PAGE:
NEW GLARUS, Wis. — The scent of burning metal and whine of a grinder drift through the cool, cavernous warehouse as 15 workers forge swords coveted by collectors who long for a piece of medieval history.
“When you hold it in your hand, it’s an amazing feeling, a feeling of power,” said Gabriel Ghazarian, 59. “The sword has always been a symbol of honor, of courage and virtue. Even though it’s obsolete, that symbol remains.”
Albion Swords is the largest producer of authentic swords in the U.S., making about 1,000 per year for annual sales of $1 million. It recreates blades and hilts with painstaking accuracy, so history buffs can own swords with the same weight, dimensions and intricacy as those wielded by 8th-century Vikings or 16th-century Swedish knights.
The company also has lured designer Jody Samson, 60, an industry legend known for creating the iconic sword that Arnold Schwarzenegger wielded in “Conan the Barbarian.”
While other companies sell swords for around $100, an authentic Albion piece can cost more than $3,000.
Customers like Ghazarian, a retired electrical engineer from Lakeworth, Fla., are happy to pay a premium.
“It’s not just a sword. It’s a piece of art,” said Ghazarian, whose collection cost between $25,000 and $30,000. Half of his 40 swords came from Albion.
“It’s kind of like a link between the present time and history when people used to fight with these things,” he said. “It’s a very complex feeling. When I hold one, I feel I am a part of history.”
Howard Waddell, 51, owner of Albion Swords, said the weapons have been his passion since childhood. A self-described nerd, he used to bury cheap swords so he could “discover” them later, pulling them triumphantly from the ground like a modern-day King Arthur.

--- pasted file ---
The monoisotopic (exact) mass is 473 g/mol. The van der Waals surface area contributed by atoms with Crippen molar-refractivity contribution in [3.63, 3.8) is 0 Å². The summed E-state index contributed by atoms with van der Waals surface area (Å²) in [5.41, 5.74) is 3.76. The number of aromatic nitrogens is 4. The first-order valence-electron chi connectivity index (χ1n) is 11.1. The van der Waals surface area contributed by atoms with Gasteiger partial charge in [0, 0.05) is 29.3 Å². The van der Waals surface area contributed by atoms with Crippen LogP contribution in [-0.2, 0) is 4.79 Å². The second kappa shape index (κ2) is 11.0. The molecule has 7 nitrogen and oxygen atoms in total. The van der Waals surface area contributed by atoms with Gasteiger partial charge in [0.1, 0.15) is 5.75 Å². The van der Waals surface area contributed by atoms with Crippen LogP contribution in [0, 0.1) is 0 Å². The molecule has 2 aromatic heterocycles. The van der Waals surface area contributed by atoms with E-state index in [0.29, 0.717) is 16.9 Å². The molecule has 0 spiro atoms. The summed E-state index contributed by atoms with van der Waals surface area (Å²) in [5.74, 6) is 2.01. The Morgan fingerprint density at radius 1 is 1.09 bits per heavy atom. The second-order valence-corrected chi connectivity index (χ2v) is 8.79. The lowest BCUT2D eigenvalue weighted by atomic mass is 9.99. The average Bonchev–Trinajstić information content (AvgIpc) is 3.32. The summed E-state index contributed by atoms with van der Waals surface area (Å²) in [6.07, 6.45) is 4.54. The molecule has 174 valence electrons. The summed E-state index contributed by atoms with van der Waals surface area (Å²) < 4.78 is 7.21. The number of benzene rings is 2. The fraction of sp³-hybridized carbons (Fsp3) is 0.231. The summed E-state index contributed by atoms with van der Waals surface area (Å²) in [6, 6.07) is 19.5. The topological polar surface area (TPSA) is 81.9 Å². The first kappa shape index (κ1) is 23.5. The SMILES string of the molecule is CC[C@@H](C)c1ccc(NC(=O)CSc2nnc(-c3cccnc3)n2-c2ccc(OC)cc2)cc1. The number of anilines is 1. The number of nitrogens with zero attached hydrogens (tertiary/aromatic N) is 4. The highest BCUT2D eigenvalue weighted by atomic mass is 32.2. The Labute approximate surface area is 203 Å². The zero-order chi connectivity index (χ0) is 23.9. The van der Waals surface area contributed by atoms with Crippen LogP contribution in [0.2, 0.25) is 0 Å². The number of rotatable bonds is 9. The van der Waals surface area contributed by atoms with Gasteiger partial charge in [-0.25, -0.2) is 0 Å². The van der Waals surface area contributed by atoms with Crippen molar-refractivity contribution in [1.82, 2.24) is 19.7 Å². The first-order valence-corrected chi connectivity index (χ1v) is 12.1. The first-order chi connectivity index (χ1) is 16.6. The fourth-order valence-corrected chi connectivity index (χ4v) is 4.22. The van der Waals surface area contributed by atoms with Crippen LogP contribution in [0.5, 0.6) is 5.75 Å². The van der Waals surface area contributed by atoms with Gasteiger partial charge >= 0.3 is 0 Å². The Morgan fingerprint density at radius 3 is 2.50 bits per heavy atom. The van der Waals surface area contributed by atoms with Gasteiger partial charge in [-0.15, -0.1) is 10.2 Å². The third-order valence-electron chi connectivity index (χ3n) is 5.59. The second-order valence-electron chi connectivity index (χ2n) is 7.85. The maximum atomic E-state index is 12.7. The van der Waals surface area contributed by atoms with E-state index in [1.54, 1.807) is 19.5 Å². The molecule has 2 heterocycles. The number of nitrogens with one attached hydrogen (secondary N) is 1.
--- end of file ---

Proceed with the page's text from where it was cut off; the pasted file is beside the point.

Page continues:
He began selling swords online, then decided there was enough of a market for authentic blades to sustain a smithy. He and wife Amy launched Albion — the name for England during the Roman period — in 1999 in Maryland. They transferred operations to her home state in 2001.
Waddell sells mostly to other men as fanatical as he is. He doesn’t advertise. Customers typically discover Albion’s Web site or hear about the company in an Internet chat room.
“Our customers are high-end collectors — doctors, lawyers, military personnel, law enforcement officers,” he said.
The swords can be shipped worldwide without restrictions because they are considered artwork, not weapons.
Pasquale Scopelliti, 46, a consultant from Darnestown, Maryland, swung his most recent purchase — an imposing $2,900 Svante medieval sword from Albion — for only a few moments before being overcome with emotion.
“It sings and whistles in the air like no sword I’ve ever swung,” he wrote in an impassioned e-mail to Albion that day. “If you hold it high, it shouts. If you hold it low, it whispers. If you strike in mid-plane it dismembers, drinking the blood of your invisible enemy and asking for another foe to slay.”
Scopelliti, who owns 25 swords, said he practices thrusts, guards and strikes in his back yard for up to an hour a day.
“My wife understands,” he said. “She sees it draws something out of me that she’s happy to see.”
Samson, who started making knives in 1969, moved from California to join Albion, where he heads a team that makes fanciful swords — those with no historical accuracy but an artistry all their own. The company gets a spike in sales every time “Conan” appears on television, Waddell said.
The designer said he works seven days a week for up to 11 hours a day.
“I get to do what I love,” he said, standing in a cramped tool room surrounded by the faint smell of cigarettes and burning metal. “This is my life.”
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